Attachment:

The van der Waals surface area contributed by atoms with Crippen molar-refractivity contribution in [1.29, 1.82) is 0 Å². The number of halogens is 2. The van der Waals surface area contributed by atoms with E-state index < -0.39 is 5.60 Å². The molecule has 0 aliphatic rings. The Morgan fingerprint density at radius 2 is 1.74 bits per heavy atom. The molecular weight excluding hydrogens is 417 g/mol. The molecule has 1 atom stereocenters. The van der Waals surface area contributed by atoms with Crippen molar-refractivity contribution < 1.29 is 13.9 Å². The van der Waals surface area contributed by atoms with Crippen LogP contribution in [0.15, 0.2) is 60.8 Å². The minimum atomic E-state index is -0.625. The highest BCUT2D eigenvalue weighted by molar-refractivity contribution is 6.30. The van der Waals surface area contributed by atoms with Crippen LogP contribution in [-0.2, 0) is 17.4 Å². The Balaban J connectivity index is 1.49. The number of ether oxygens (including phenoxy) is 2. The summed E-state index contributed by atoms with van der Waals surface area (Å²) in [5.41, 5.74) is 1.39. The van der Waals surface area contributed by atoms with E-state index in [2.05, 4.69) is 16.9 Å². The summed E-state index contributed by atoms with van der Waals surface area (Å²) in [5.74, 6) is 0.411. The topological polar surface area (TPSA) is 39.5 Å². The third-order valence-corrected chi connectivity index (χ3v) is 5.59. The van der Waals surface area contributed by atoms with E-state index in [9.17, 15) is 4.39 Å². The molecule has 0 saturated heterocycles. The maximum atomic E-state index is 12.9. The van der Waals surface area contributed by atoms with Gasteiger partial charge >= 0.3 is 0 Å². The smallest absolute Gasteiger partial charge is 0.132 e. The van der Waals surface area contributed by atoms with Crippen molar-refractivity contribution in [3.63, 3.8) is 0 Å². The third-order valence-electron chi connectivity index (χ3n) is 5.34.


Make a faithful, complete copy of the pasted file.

The van der Waals surface area contributed by atoms with Crippen molar-refractivity contribution in [1.29, 1.82) is 0 Å². The number of halogens is 2. The van der Waals surface area contributed by atoms with E-state index < -0.39 is 5.60 Å². The molecule has 0 aliphatic rings. The Morgan fingerprint density at radius 2 is 1.74 bits per heavy atom. The molecular weight excluding hydrogens is 417 g/mol. The molecule has 1 atom stereocenters. The van der Waals surface area contributed by atoms with Crippen molar-refractivity contribution < 1.29 is 13.9 Å². The van der Waals surface area contributed by atoms with Crippen LogP contribution in [0.15, 0.2) is 60.8 Å². The minimum atomic E-state index is -0.625. The highest BCUT2D eigenvalue weighted by molar-refractivity contribution is 6.30. The van der Waals surface area contributed by atoms with Crippen LogP contribution in [-0.2, 0) is 17.4 Å². The Balaban J connectivity index is 1.49. The number of ether oxygens (including phenoxy) is 2. The summed E-state index contributed by atoms with van der Waals surface area (Å²) in [5.41, 5.74) is 1.39. The van der Waals surface area contributed by atoms with E-state index in [2.05, 4.69) is 16.9 Å². The summed E-state index contributed by atoms with van der Waals surface area (Å²) in [5.74, 6) is 0.411. The topological polar surface area (TPSA) is 39.5 Å². The third-order valence-corrected chi connectivity index (χ3v) is 5.59. The van der Waals surface area contributed by atoms with E-state index in [9.17, 15) is 4.39 Å². The molecule has 0 saturated heterocycles. The maximum atomic E-state index is 12.9. The van der Waals surface area contributed by atoms with Gasteiger partial charge >= 0.3 is 0 Å². The smallest absolute Gasteiger partial charge is 0.132 e. The van der Waals surface area contributed by atoms with Crippen molar-refractivity contribution in [3.63, 3.8) is 0 Å². The third-order valence-electron chi connectivity index (χ3n) is 5.34.